The university’s Michael Schimmel Center for the Arts kicked off opening night of the second season of Pace Presents with a bang. “Hamlet” a Shakespeare classic and one of the most oft-quoted plays in the history of English literature was performed by actors and actresses who made their way to NYC directly from Shakespeare’s Globe Theatre in London.
Benz portrayed a very young at heart image of Hamlet and captured the attention of many with his blonde hair. “I really marveled at Hamlet’s stage presence” Ella Brooks, freshman, said. “It kept me interested and really set the stage for the events that followed.”
On the old Elizabethan stages of Shakespeare’s time. Benz, 30 commanded the stage when he was speaking. Most other actors had multiple roles as was customary in Shakespeare’s time but Benz was simply Hamlet.
Following the story line to perfection, the directors managed to get the audience’s attention from the start. The play opened with Hamlet’s father’s ghost walking past the front row. This alluring stroll of a very dark and mysterious figure drew everyone’s attention to the forefront as they waited to hear the words the being would utter.
When Hamlet and The Ghost cross paths, The Ghost commands Hamlet to avenge his “foul and most unnatural murder.” From that moment on the stage is set and the play is filled with the dynamic scene changes, hilarious humor, tragedy, sexual jealousy, and cruel murder that define Hamlet’s timeless plot.
Despite most of the actors playing different parts in the play and having many different outfits, they pulled the changes with ease. Their most impressive feat was their ability to change into and out of costumes in record pace.
Hamlet is a character who thrives on changed emotion. His personality is in complete disarray throughout the play due to love.
He is driven by motives to kill his uncle Claudius who incestuously married his mother and at other times he is driven by his own love to prove to Ophelia that he is not mad but seeking revenge.
Despite these motives, Michael Benz does great job acting vibrant on the surface. Below the surface, Hamlet is driven to kill. On the outside and to the rest of the community, Hamlet fakes happiness and insanity so that no one knows his true plans.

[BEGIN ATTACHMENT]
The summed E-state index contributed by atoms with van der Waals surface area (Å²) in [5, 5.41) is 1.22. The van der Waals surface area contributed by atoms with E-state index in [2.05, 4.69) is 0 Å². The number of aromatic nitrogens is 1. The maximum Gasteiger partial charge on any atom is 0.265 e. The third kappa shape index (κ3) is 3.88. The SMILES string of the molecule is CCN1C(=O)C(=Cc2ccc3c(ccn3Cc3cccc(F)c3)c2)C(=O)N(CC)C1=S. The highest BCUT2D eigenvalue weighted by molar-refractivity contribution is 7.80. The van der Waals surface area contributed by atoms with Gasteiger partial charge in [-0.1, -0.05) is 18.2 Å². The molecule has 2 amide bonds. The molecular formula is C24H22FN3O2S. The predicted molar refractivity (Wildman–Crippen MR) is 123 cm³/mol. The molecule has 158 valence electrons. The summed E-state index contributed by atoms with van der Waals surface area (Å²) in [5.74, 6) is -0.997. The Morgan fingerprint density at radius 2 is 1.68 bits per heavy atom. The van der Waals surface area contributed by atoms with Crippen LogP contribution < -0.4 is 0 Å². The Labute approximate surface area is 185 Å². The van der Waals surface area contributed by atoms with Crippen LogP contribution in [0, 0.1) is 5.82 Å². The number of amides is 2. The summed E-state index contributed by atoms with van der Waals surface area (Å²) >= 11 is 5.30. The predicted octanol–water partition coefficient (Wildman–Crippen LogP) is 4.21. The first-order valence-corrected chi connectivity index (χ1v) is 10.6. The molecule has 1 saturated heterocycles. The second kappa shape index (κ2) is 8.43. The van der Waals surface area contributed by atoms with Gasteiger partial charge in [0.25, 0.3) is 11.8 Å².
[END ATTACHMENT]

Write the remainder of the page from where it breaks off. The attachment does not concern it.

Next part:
Benz, through comedy and crafty pronunciation of his lines is able to interpret Hamlet’s inner and outer turmoil in a truly phenomenal way that defines his character’s quest for self knowledge.
Shakespeare always intended for Hamlet to be a dark character. He is mischievous and cunning and capable of thinking on his feet. He is a character who goes through an agonizing turn of events. This is one aspect not always demonstrated during the play. Many of Hamlet’s soliloquies were merely recited persuasively, but were not dwelled upon with deep emotion.
Despite the classic confrontation between Hamlet and Ophelia which drives her into her own suicidal insanity, the two very rarely shared the stage.
Hamlet’s upbeat personality was both a benefit and a flaw. It portrayed how he needed to put on an act in order to deceive the community of his deeper thoughts but it also misguided many members in the audience about how Hamlet as a son experienced the murder of his own father.
When Hamlet has the chance to kill Claudius while he was praying, you can see the struggle overwhelm him. That part of the play was excellently showcased. Had the rest of the play contained a little less humor and more of that dark passion, it would have truly rocked the house.
When Hamlet engages in the sword fight, all eyes become fixated toward center stage to see just exactly how each character will die. His mother indeed drinks the cup of poison, Hamlet is slain by a scratch, and Claudius is forced to drink the poisonous cup while also being stabbed to death by Hamlet. In Shakespeare, all unnatural characters must die.
This is the reason why Horatio lives on to tell Hamlet’s story. He did not veer to any extremes during the plot. Claudius represented evil and murder and Hamlet followed suit by developing insanity in order to avenge his father. At the end, Horatio is on stage amidst an amalgamation of slain corpses and explains to Fortinbrass all that has occurred. Hamlet was in fact a noble but tragic hero.